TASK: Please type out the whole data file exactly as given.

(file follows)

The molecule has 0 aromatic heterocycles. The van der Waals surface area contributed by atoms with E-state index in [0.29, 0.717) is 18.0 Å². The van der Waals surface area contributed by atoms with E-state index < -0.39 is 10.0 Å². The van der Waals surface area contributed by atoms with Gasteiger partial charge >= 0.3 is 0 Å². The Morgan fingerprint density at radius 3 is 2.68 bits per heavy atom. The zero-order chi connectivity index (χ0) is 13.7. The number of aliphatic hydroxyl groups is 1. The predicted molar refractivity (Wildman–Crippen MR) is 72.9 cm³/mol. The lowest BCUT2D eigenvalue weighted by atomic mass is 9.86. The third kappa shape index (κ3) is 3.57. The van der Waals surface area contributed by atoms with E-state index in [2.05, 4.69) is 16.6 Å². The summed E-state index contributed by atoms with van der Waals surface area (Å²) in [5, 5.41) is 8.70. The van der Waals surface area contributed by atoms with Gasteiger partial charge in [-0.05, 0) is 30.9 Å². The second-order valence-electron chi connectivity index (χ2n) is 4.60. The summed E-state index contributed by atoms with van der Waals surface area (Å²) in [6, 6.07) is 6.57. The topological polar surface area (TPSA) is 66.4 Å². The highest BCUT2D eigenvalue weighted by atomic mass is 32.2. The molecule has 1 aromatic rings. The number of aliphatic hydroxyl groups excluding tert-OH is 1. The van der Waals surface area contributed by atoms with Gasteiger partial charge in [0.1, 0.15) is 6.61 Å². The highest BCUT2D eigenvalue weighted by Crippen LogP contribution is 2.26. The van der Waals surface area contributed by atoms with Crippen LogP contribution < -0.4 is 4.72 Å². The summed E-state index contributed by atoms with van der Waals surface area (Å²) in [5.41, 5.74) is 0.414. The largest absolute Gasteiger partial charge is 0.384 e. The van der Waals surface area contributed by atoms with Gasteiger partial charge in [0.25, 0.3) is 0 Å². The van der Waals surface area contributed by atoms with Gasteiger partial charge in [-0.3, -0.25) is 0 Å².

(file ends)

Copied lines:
The molecule has 0 aromatic heterocycles. The van der Waals surface area contributed by atoms with E-state index in [0.29, 0.717) is 18.0 Å². The van der Waals surface area contributed by atoms with E-state index < -0.39 is 10.0 Å². The van der Waals surface area contributed by atoms with Gasteiger partial charge >= 0.3 is 0 Å². The Morgan fingerprint density at radius 3 is 2.68 bits per heavy atom. The zero-order chi connectivity index (χ0) is 13.7. The number of aliphatic hydroxyl groups is 1. The predicted molar refractivity (Wildman–Crippen MR) is 72.9 cm³/mol. The lowest BCUT2D eigenvalue weighted by atomic mass is 9.86. The third kappa shape index (κ3) is 3.57. The van der Waals surface area contributed by atoms with E-state index in [2.05, 4.69) is 16.6 Å². The summed E-state index contributed by atoms with van der Waals surface area (Å²) in [5, 5.41) is 8.70. The van der Waals surface area contributed by atoms with Gasteiger partial charge in [-0.05, 0) is 30.9 Å². The second-order valence-electron chi connectivity index (χ2n) is 4.60. The summed E-state index contributed by atoms with van der Waals surface area (Å²) in [6, 6.07) is 6.57. The topological polar surface area (TPSA) is 66.4 Å². The highest BCUT2D eigenvalue weighted by atomic mass is 32.2. The molecule has 1 aromatic rings. The number of aliphatic hydroxyl groups excluding tert-OH is 1. The van der Waals surface area contributed by atoms with Gasteiger partial charge in [0.1, 0.15) is 6.61 Å². The highest BCUT2D eigenvalue weighted by Crippen LogP contribution is 2.26. The van der Waals surface area contributed by atoms with Crippen LogP contribution < -0.4 is 4.72 Å². The summed E-state index contributed by atoms with van der Waals surface area (Å²) in [5.41, 5.74) is 0.414. The largest absolute Gasteiger partial charge is 0.384 e. The van der Waals surface area contributed by atoms with Gasteiger partial charge in [0.25, 0.3) is 0 Å². The van der Waals surface area contributed by atoms with Gasteiger partial charge in [-0.3, -0.25) is 0 Å².